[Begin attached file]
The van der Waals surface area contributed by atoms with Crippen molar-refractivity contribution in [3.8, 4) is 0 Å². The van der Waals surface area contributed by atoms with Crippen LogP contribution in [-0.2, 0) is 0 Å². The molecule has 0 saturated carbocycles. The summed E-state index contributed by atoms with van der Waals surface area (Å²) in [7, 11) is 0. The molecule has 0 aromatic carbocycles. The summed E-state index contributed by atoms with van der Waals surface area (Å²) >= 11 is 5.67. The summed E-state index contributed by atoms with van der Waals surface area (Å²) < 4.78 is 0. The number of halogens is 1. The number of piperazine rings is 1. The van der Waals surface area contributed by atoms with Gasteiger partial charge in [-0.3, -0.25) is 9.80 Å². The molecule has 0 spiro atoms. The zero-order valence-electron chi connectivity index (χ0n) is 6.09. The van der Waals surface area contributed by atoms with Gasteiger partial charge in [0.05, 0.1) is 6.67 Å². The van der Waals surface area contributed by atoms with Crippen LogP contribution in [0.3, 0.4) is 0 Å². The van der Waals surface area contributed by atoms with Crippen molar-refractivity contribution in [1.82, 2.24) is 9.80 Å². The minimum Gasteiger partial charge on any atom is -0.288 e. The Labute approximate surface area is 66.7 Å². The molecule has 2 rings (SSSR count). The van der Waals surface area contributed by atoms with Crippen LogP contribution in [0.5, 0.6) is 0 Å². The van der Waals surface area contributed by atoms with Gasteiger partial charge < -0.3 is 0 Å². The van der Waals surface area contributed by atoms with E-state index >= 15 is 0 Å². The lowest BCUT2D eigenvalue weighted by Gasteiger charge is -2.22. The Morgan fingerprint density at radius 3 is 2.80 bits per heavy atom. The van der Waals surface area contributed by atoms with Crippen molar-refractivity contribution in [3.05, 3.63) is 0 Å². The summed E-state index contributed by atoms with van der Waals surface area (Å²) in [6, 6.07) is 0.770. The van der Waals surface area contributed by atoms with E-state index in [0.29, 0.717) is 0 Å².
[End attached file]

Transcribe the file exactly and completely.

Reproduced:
The van der Waals surface area contributed by atoms with Crippen molar-refractivity contribution in [3.8, 4) is 0 Å². The van der Waals surface area contributed by atoms with Crippen LogP contribution in [-0.2, 0) is 0 Å². The molecule has 0 saturated carbocycles. The summed E-state index contributed by atoms with van der Waals surface area (Å²) in [7, 11) is 0. The molecule has 0 aromatic carbocycles. The summed E-state index contributed by atoms with van der Waals surface area (Å²) >= 11 is 5.67. The summed E-state index contributed by atoms with van der Waals surface area (Å²) < 4.78 is 0. The number of halogens is 1. The number of piperazine rings is 1. The van der Waals surface area contributed by atoms with Gasteiger partial charge in [-0.3, -0.25) is 9.80 Å². The molecule has 0 spiro atoms. The zero-order valence-electron chi connectivity index (χ0n) is 6.09. The van der Waals surface area contributed by atoms with Gasteiger partial charge in [0.05, 0.1) is 6.67 Å². The van der Waals surface area contributed by atoms with Crippen LogP contribution in [0.3, 0.4) is 0 Å². The van der Waals surface area contributed by atoms with Crippen molar-refractivity contribution in [1.82, 2.24) is 9.80 Å². The minimum Gasteiger partial charge on any atom is -0.288 e. The Labute approximate surface area is 66.7 Å². The molecule has 2 rings (SSSR count). The van der Waals surface area contributed by atoms with Crippen LogP contribution in [0.5, 0.6) is 0 Å². The van der Waals surface area contributed by atoms with Gasteiger partial charge < -0.3 is 0 Å². The van der Waals surface area contributed by atoms with E-state index >= 15 is 0 Å². The lowest BCUT2D eigenvalue weighted by Gasteiger charge is -2.22. The Morgan fingerprint density at radius 3 is 2.80 bits per heavy atom. The van der Waals surface area contributed by atoms with Crippen molar-refractivity contribution in [3.05, 3.63) is 0 Å². The summed E-state index contributed by atoms with van der Waals surface area (Å²) in [6, 6.07) is 0.770. The van der Waals surface area contributed by atoms with E-state index in [0.29, 0.717) is 0 Å².